Weaving thoughtful, introspective lyrics with irresistible melodies, Vanessa Peters has been releasing album after album of well-crafted folk/rock gems for more than a decade. She has played thousands of shows across the US and Europe and has recently opened for artists like Josh Rouse, 10,000 Maniacs, John Oates, Matthew Sweet, Mikaela Davis, and Lucette.
Peters’s new album, Modern Age, presents 11 tracks of energetic, guitar-driven pop/rock. With recording plans thwarted by the 2020 pandemic, Vanessa decided instead to build on a series of demos recorded on the road in the Netherlands and Germany during her last tour. Vanessa and the band holed up in a farmhouse in Castiglion Fiorentino, the small town in Italy that Peters had once called home. Over the course of 10 days, the band worked to finish the songs they’d begun the year prior and to tackle the batch of new songs that Vanessa had written in the meantime.
Peters’s previous album of original material, Foxhole Prayers, was a successful and critically-acclaimed folk/rock endeavour that put Peters on the national stage with a glowing 4-star MOJO review plus invitations to perform at NPR’s Mountain Stage, 30A, and AmericanaFest. Foxhole Prayers was a deeply introspective album, very much in line with what reviewers and fans have come to expect from Peters.
Modern Age turns those expectations upside-down. From the opening power chords of the Foo Fighters-influenced title track, it’s obvious that this album is headed in a new direction: collaborating closely with her band brought a fresh, raucous energy to this collection that has rarely surfaced before outside of Peters’s live shows. Songs like “Crazymaker” are rich with driving electric guitars atop 4-on-the-floor AC/DC-inspired drum beats, while the insistent, pulsing keyboards and angular guitar riffs on “Hood Ornament” call to mind bands like Spoon and LCD Soundsystem.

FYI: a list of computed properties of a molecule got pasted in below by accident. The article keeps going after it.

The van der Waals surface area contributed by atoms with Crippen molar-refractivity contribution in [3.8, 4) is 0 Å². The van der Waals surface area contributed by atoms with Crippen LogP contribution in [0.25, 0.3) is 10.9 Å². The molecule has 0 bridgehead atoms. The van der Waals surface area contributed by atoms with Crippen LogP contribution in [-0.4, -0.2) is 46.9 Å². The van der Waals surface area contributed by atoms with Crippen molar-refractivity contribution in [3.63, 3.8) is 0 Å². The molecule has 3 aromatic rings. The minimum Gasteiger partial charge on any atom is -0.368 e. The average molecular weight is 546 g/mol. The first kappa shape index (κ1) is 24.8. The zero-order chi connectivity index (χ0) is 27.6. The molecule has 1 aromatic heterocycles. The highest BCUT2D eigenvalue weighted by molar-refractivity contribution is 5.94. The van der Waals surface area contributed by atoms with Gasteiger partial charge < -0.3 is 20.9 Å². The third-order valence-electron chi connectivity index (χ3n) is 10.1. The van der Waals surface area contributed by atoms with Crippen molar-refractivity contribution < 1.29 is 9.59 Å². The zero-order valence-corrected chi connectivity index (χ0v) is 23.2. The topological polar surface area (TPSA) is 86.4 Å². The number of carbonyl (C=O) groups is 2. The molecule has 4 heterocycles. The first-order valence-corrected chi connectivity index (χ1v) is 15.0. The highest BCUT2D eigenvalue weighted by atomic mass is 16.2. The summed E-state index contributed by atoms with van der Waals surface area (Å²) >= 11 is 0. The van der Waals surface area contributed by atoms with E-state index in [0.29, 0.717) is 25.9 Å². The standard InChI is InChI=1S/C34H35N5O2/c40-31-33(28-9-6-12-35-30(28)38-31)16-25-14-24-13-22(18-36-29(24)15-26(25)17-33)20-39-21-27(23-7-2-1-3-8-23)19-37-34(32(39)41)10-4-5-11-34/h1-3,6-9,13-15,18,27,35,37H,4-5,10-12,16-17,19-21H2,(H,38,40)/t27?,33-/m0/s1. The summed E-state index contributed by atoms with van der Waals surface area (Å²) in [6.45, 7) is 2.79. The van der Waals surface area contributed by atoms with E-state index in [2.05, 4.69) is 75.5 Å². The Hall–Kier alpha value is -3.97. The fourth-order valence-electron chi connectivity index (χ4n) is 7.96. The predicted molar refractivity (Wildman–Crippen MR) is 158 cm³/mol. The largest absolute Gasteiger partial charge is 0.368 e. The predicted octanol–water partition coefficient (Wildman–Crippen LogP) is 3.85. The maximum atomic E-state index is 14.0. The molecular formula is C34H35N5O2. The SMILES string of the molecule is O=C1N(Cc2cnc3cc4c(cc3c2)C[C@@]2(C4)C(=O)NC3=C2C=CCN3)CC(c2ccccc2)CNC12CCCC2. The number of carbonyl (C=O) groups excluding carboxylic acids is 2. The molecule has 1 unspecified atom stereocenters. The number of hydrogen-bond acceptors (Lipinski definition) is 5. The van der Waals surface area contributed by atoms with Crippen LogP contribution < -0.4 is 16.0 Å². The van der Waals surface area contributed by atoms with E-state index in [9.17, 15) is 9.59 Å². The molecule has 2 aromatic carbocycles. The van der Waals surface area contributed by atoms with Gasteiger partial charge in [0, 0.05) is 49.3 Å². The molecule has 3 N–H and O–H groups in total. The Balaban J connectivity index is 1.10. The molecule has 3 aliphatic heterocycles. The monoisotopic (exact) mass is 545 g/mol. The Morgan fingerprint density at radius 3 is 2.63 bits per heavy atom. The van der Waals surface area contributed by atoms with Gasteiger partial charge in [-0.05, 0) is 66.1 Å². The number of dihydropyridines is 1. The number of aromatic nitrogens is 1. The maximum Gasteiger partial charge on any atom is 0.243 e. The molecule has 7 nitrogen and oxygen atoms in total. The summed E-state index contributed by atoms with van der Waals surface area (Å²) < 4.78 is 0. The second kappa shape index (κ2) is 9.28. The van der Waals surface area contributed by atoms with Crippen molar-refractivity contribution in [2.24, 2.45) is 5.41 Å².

Yet despite the shimmery pop-rock packaging these songs are wrapped in, Peters doesn’t shy away from pulling the lyrical punches she is known for. She’s downright angry on “Yes,” unleashing a tidal wave of frustration at being written off as a “chick singer.” On “Make Up My Mind,” she wrestles with indecision and self doubt, channeling 90s-era Smashing Pumpkins grunge, while “Never Really Gone” is a luminous, Fleetwood Mac-esque take on the joy of discovering that you can, in fact, go home again.
For years it’s been too easy to casually lump Vanessa Peters into a kind of generic Americana category, when in reality her records have run the gamut from indie-pop to alt-country to experimental folk to 70s-era throwback singer/songwriter rock. But in Modern Age, she has stripped away all songwriterly pretense to build a modern/classic rock album that reveals a steely defiance. In the midst of a truly dark year, she and the band have conspired to make an album that is simultaneously powerful but playful; intense yet sensitive; both angry and hopeful. In Modern Age, we find Peters once again writing and delivering songs of exceptional lyrical and musical power, further cementing her reputation among the new generation of American songwriters.
GENRE: POP / ROCK
FOR FANS OF: Liz Phair, Jenny Lewis, Aimee Mann, Crowded House
“Her pounding, melodic tracks have the intensity of short stories…. Bolshy, blazing letters from the new front line. ⭐⭐⭐⭐” – MOJO
“A brilliant songwriter with a literary quality that makes her songs comparable to short stories, Vanessa Peters is Dallas’s Aimee Mann.” – Dallas Morning News
“…rich, seductive vocals remind me of Lucy Kaplansky and Canada’s under-appreciated Lynn Miles, and her instantly accessible songs—a mix of gorgeous ballads and well-hooked rockers—come loaded with pensive, clever lyrics. The instrumentation, which includes acoustic and electric guitars, mellotron, and drum machines, seems redolent of the great solo albums by Crowded House’s Neil Finn.” – No Depression
“A superb socially conscious album for our times delivered in inspirational tones” – Americana UK
“A masterful storyteller and supremely gifted lyricist, Peters’ words sparkle like diamonds in the lines of Carnival Barker.” – Ink19
“Foxhole Prayers is an evocative and meaningful reminder of the role that music can play in confronting adversity, whether it be personal or societal.” – Twangville